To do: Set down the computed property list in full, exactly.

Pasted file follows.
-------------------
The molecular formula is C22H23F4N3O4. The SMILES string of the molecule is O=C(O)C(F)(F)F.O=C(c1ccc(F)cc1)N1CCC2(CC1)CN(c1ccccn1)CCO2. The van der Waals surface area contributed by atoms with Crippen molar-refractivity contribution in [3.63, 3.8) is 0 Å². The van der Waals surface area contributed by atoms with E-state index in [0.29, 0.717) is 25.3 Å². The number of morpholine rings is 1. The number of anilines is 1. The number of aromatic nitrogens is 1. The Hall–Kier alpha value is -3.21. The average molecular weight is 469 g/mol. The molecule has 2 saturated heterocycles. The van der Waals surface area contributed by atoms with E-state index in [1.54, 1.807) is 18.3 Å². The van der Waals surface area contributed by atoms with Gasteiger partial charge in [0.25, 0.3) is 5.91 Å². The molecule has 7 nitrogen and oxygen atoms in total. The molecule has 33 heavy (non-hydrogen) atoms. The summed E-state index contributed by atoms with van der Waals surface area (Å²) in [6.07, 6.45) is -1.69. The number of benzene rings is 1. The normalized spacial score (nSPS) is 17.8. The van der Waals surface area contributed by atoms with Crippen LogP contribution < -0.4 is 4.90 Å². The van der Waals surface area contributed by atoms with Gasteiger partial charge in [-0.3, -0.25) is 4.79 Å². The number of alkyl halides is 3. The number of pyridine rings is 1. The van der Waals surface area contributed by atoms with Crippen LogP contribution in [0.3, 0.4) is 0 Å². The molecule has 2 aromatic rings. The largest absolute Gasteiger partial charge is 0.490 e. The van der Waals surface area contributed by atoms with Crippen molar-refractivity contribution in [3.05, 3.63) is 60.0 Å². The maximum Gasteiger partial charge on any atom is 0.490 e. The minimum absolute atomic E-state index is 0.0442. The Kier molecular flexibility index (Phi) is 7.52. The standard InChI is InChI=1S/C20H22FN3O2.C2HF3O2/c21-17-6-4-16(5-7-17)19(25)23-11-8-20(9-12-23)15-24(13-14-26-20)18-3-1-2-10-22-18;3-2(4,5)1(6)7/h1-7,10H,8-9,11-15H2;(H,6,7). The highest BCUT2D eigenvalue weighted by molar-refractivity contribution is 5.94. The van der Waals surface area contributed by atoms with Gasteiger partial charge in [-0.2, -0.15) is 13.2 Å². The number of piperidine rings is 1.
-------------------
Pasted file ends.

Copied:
The molecular formula is C22H23F4N3O4. The SMILES string of the molecule is O=C(O)C(F)(F)F.O=C(c1ccc(F)cc1)N1CCC2(CC1)CN(c1ccccn1)CCO2. The van der Waals surface area contributed by atoms with Crippen molar-refractivity contribution in [3.63, 3.8) is 0 Å². The van der Waals surface area contributed by atoms with E-state index in [0.29, 0.717) is 25.3 Å². The number of morpholine rings is 1. The number of anilines is 1. The number of aromatic nitrogens is 1. The Hall–Kier alpha value is -3.21. The average molecular weight is 469 g/mol. The molecule has 2 saturated heterocycles. The van der Waals surface area contributed by atoms with E-state index in [1.54, 1.807) is 18.3 Å². The van der Waals surface area contributed by atoms with Gasteiger partial charge in [0.25, 0.3) is 5.91 Å². The molecule has 7 nitrogen and oxygen atoms in total. The molecule has 33 heavy (non-hydrogen) atoms. The summed E-state index contributed by atoms with van der Waals surface area (Å²) in [6.07, 6.45) is -1.69. The number of benzene rings is 1. The normalized spacial score (nSPS) is 17.8. The van der Waals surface area contributed by atoms with Crippen LogP contribution < -0.4 is 4.90 Å². The van der Waals surface area contributed by atoms with Gasteiger partial charge in [-0.3, -0.25) is 4.79 Å². The number of alkyl halides is 3. The number of pyridine rings is 1. The van der Waals surface area contributed by atoms with Crippen LogP contribution in [0.3, 0.4) is 0 Å². The molecule has 2 aromatic rings. The largest absolute Gasteiger partial charge is 0.490 e. The van der Waals surface area contributed by atoms with Crippen molar-refractivity contribution in [3.05, 3.63) is 60.0 Å². The maximum Gasteiger partial charge on any atom is 0.490 e. The minimum absolute atomic E-state index is 0.0442. The Kier molecular flexibility index (Phi) is 7.52. The standard InChI is InChI=1S/C20H22FN3O2.C2HF3O2/c21-17-6-4-16(5-7-17)19(25)23-11-8-20(9-12-23)15-24(13-14-26-20)18-3-1-2-10-22-18;3-2(4,5)1(6)7/h1-7,10H,8-9,11-15H2;(H,6,7). The highest BCUT2D eigenvalue weighted by molar-refractivity contribution is 5.94. The van der Waals surface area contributed by atoms with Gasteiger partial charge in [-0.2, -0.15) is 13.2 Å². The number of piperidine rings is 1.